Garner v. Gerrish Brief Fact Summary. Executor of landlord’s will filed suit to evict a tenant who was in possession of a lease that gave him the right to end the tenancy on a date of his choice. Synopsis of Rule of Law. A lessor can create a lease in which the lessee possesses the sole power to terminate the lease, which creates a life tenancy in the lessee. Facts. The Defendant, Mr. Gerrish (Defendant), leased property by a printed form with blanks that were filled in by the landlord, as well as a provision allowing the Defendant to terminate the lease “at a date of his own choice.” The landlord died leaving the Plaintiff, Mr. Garner (Plaintiff), to execute his estate. The Plaintiff served the Defendant with a notice to quit to premises. The Defendant refused and Plaintiff sued to evict him. Both lower courts found for the Plaintiff, stating that the lease was indefinite and uncertain and therefore created a tenancy at will, which the Plaintiff could terminate with proper notice. Defendant appealed. Issue. Whether a lease granting the tenant the right to terminate the agreement at a date of his choice creates a determinable life tenancy or merely establishes a tenancy at will. Held. Reversed. The lease creates a life tenancy, which can be terminated by the lessee or at the latest, upon his death. The lease grants a personal right to the named lessee, the Defendant, to terminate at a date of his choice. This creates a life tenancy terminable at the will of the lessee or at the latest upon his death. The old English rule of livery and seisin have been abandoned in favor of allowing agreements such as the one before this court. To make this lease create a tenancy at will, violates the terms of the agreement and frustrates its purpose. Discussion. The court discussed and then abandoned the old English notion of livery and seisin. This notion dictated that there was an implied right of the lessor to terminate the lease, even if there were only terms in the lease allowing the lessee to terminate the lease. The reason the court found to abandon this common law was that it frustrated the purpose and intent of the parties and terms of the lease. Kendall v. Ernest Pestana, Inc Brief Fact Summary. A commercial lease required the lessee to obtain written consent from the lessor before assigning any interest in the property to a third party.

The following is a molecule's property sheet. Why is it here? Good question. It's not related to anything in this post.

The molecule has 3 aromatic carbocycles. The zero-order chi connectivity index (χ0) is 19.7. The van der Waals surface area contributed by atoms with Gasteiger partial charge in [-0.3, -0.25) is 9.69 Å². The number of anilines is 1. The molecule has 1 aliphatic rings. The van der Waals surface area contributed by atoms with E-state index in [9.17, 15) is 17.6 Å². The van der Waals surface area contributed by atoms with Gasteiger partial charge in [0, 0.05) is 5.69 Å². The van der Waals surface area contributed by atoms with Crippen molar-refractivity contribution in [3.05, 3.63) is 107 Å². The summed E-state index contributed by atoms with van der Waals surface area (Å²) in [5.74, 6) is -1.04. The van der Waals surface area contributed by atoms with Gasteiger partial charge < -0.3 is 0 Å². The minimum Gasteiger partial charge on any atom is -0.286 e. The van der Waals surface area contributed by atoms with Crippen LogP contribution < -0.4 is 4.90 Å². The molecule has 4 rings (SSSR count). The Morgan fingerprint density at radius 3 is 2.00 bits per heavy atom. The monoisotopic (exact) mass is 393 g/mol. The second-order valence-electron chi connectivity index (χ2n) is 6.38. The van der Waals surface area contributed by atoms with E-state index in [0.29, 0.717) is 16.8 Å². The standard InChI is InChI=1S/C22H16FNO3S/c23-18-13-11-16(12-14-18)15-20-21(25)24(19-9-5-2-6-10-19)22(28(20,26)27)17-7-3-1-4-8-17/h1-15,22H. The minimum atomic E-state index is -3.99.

Synopsis of Rule of Law. In a commercial lease, a landlord can withhold his consent to assignment by the tenant only if the landlord has a commercially reasonable objection to the assignment. Facts. The City of San Jose owned a hangar at an airport, and leased it to Irving and Janice Perlitch. The Perlitchs assigned their interest to Ernest Pestana, Inc. (Defendant).
- Winter '20
- defendants, plaintiffs